I have a nearly-full slate of articles to discuss for our twentieth edition of The Newsletter Leaf Journal. As usual, we covered various unrelated subjects in our weekly content.
Update on Changing Newsletter Providers
Last week, I mentioned that I was considering switching from Tinyletter to Buttondown to send newsletters. I did not have time to test Buttondown in the past week, so I will use Tinyletter for at least one more week. I will provide an update in the 21st Newsletter Leaf Journal next Sunday.
Content From the Week that Was
Yesterday, Victor returned with an article after a long hiatus. He worked with the talented Mark Caserta to cover Johnny Cash's famous Folsom Prison Blues. You will find an external link in the first paragraph of the article pointing to their recording on SoundCloud. In the text, Victor explains that he and his father had thought, based on the song, that Johnny Cash actually served time behind bars. As Victor discovered, however, the only time Johnny Cash visited prisons was to perform shows for inmates. Credit to Gurbo and Caserta for what is one of the more humorous images to appear in The New Leaf Journal.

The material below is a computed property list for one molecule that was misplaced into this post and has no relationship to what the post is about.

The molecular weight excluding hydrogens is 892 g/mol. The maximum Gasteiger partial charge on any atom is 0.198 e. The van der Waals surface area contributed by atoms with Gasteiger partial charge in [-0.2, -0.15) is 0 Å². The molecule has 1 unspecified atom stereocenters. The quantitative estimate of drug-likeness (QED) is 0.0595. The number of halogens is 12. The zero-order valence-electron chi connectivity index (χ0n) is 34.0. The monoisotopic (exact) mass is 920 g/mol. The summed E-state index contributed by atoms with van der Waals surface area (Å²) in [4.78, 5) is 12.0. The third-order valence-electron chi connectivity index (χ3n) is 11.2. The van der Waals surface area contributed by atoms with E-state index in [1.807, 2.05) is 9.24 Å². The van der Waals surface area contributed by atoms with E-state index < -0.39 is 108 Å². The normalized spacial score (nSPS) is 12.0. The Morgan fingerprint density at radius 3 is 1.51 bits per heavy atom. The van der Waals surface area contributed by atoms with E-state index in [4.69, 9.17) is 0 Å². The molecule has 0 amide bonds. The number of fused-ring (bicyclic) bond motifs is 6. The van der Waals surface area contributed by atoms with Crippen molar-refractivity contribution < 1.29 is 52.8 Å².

After taking Monday off from full article posting, I published an article about a golden maple leaf photo that I took in November 2018. This golden maple leaf managed to find its way to my Juliet balcony, and I staged a picture of it before it shriveled, as fallen leaves tend to do. Fun bonus fact: I performed a reverse-image search of my picture using Google and all of the results returned were of leaves actually made with gold. That amused me.
For Wednesday's post, I brought back Justin and Justina for their second dialogue of the month. The topic this time was White Day, a Japanese commercial holiday that occurs in March 14. In Japan, women give presents on February 14, and men return the favor on March 14. The dialogue involves Justin explaining to Justina why her boyfriend owes her a present on March 14, notwithstanding the fact that they are not in Japan.